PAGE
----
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Tropical Storm Nicole weakens to depression, reaches Georgia

APTOPIX Tropical Weather Florida
Posted at 7:44 PM, Nov 10, 2022
and last updated 2022-11-10 22:44:15-05

WILBUR-BY-THE-SEA, Fla. (AP) — Tropical Storm Nicole weakened to a tropical depression Thursday night as it crossed the Florida Panhandle on its way north into Georgia.

The storm had sent Florida homes toppling into the Atlantic Ocean earlier Thursday and threatened a row of high-rise condominiums in places where Hurricane Ian washed away the beach and destroyed seawalls only weeks ago.

At 10 p.m., a National Hurricane Center advisory said the center of the storm was about 20 miles (35 kilometers) north of Tallahassee with maximum sustained winds of 35 mph (55 kmh). It was moving to the northwest at 15 mph (24 kmh).

The storm, which caused at least two deaths, was the first November hurricane to make landfall in Florida in 37 years and only the third on record. It delivered another devastating blow just weeks after Ian came ashore on the Gulf Coast, killing more than 130 people and destroying thousands of homes.

Although Nicole's winds died down after it made landfall as a Category 1 hurricane at about 3 a.m. Thursday near Vero Beach, its storm surge slammed into the shoreline in the neighboring barrier island communities of Wilbur-by-the-Sea and Daytona Beach Shores, sending some homes crashing into the ocean.

Officials in Volusia County, which is northeast of Orlando, said Thursday evening that building inspectors had declared 24 hotels and condos in Daytona Beach Shores and New Smyrna Beach to be unsafe and had ordered their evacuations. At least 25 single-family homes in Wilbur-by-the-Sea had been declared structurally unsafe by building inspectors and also were evacuated, county officials said.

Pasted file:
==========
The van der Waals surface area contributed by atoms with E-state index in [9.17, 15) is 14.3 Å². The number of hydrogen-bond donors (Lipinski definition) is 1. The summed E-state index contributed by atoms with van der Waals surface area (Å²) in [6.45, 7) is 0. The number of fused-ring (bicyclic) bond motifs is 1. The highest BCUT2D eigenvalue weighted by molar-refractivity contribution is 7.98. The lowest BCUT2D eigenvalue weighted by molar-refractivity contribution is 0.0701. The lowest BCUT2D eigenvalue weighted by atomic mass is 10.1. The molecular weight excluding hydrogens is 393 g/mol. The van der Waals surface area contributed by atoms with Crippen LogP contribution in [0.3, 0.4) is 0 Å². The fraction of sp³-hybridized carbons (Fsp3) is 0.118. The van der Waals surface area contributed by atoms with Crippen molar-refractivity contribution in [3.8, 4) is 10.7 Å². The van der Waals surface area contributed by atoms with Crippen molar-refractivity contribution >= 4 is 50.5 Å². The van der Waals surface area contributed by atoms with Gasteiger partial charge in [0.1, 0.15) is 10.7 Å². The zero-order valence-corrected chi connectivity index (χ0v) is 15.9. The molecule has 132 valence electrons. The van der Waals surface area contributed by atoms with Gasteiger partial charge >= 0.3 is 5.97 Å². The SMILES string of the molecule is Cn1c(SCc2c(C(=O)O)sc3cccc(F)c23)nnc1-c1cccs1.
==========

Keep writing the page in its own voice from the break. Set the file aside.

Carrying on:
"Structural damage along our coastline is unprecedented. We've never experienced anything like this before," county manager George Recktenwald said during a news conference earlier, noting that it's unknown when it will be safe for evacuated residents to return home.

The county's sheriff, Mike Chitwood, said in a social media post that multiple coastal homes in Wilbur-by-the-Sea had collapsed and that several other properties were at "imminent risk." He said most bridges to the beachside properties had been closed to all but essential personnel and a curfew was in effect.

Krista Dowling Goodrich, who manages 130 rental homes in Wilbur-By-The-Sea and Daytona Beach Shores as director of sales and marketing at Salty Dog Vacations, witnessed backyards collapsing into the ocean just ahead of the storm.

In the aftermath, the backsides of about seven colorful houses along Highway A1A had disappeared. One modern house was missing two bedrooms and much of its living room as water lapped below its foundations. On a partially collapsed wall, decorations spelled out "Blessed" and "Grateful." Goodrich burst into tears when she saw it.

"Half of the house is gone, but we did manage to get out family photos yesterday," Goodrich said. "It is overwhelming when you see this. These are hard-working people who got to this point in their lives and now they lose it all."

In Daytona Beach Shores, where beachfront bathrooms attached to the city's Beach Safety Ocean Rescue building collapsed, officials deemed several multistory buildings unsafe and went door-to-door telling people to grab their possessions and leave.

"These were the tall high-rises. So the people who wouldn't leave, they were physically forcing them out because it's not safe," Goodrich said.

The homeowners association at the Marbella condominiums in Daytona Beach Shores had just spent $240,000 to temporarily rebuild the seawall Ian destroyed in September, said Connie Hale Gellner, whose family owns a unit there. Live video from the building's cameras showed Nicole's storm surge washing the seawall away.

"We knew it wasn't meant to stop a hurricane, it was only meant to stop the erosion," Gellner said. But after Nicole, the building's pool deck "is basically in the ocean," Gellner said. "The problem is that we have no more beach. So even if we wanted to rebuild, they'll probably condemn the building because the water is just splashing up against the building."